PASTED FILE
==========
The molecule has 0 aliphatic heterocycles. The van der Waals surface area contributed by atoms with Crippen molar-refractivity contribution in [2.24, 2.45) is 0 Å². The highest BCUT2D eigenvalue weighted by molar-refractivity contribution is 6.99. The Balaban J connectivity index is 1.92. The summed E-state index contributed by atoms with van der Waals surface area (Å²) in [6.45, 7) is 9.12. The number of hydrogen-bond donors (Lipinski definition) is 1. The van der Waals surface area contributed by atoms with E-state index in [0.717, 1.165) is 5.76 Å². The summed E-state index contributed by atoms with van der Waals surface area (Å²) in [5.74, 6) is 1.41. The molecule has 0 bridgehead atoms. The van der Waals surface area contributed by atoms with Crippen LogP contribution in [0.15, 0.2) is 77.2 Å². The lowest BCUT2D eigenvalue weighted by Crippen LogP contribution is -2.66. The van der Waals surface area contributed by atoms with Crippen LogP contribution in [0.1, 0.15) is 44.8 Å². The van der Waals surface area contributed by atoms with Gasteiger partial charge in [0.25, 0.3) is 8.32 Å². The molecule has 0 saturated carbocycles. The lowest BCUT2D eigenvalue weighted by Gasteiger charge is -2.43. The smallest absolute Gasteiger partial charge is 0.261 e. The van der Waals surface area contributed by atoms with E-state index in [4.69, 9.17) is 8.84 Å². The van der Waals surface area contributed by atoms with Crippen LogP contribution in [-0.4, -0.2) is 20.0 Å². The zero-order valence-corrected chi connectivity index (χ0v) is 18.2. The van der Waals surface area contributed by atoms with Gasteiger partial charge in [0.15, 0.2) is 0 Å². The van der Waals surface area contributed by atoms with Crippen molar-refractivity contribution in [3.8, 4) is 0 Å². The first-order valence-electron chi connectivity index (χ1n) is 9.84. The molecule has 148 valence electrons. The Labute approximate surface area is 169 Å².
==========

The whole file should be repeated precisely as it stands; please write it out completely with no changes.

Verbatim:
The molecule has 0 aliphatic heterocycles. The van der Waals surface area contributed by atoms with Crippen molar-refractivity contribution in [2.24, 2.45) is 0 Å². The highest BCUT2D eigenvalue weighted by molar-refractivity contribution is 6.99. The Balaban J connectivity index is 1.92. The summed E-state index contributed by atoms with van der Waals surface area (Å²) in [6.45, 7) is 9.12. The number of hydrogen-bond donors (Lipinski definition) is 1. The van der Waals surface area contributed by atoms with E-state index in [0.717, 1.165) is 5.76 Å². The summed E-state index contributed by atoms with van der Waals surface area (Å²) in [5.74, 6) is 1.41. The molecule has 0 bridgehead atoms. The van der Waals surface area contributed by atoms with Crippen LogP contribution in [0.15, 0.2) is 77.2 Å². The lowest BCUT2D eigenvalue weighted by Crippen LogP contribution is -2.66. The van der Waals surface area contributed by atoms with Crippen LogP contribution in [0.1, 0.15) is 44.8 Å². The van der Waals surface area contributed by atoms with Gasteiger partial charge in [0.25, 0.3) is 8.32 Å². The molecule has 0 saturated carbocycles. The lowest BCUT2D eigenvalue weighted by Gasteiger charge is -2.43. The smallest absolute Gasteiger partial charge is 0.261 e. The van der Waals surface area contributed by atoms with E-state index in [4.69, 9.17) is 8.84 Å². The van der Waals surface area contributed by atoms with Crippen LogP contribution in [-0.4, -0.2) is 20.0 Å². The zero-order valence-corrected chi connectivity index (χ0v) is 18.2. The van der Waals surface area contributed by atoms with Gasteiger partial charge in [0.15, 0.2) is 0 Å². The van der Waals surface area contributed by atoms with Crippen molar-refractivity contribution in [3.8, 4) is 0 Å². The first-order valence-electron chi connectivity index (χ1n) is 9.84. The molecule has 148 valence electrons. The Labute approximate surface area is 169 Å².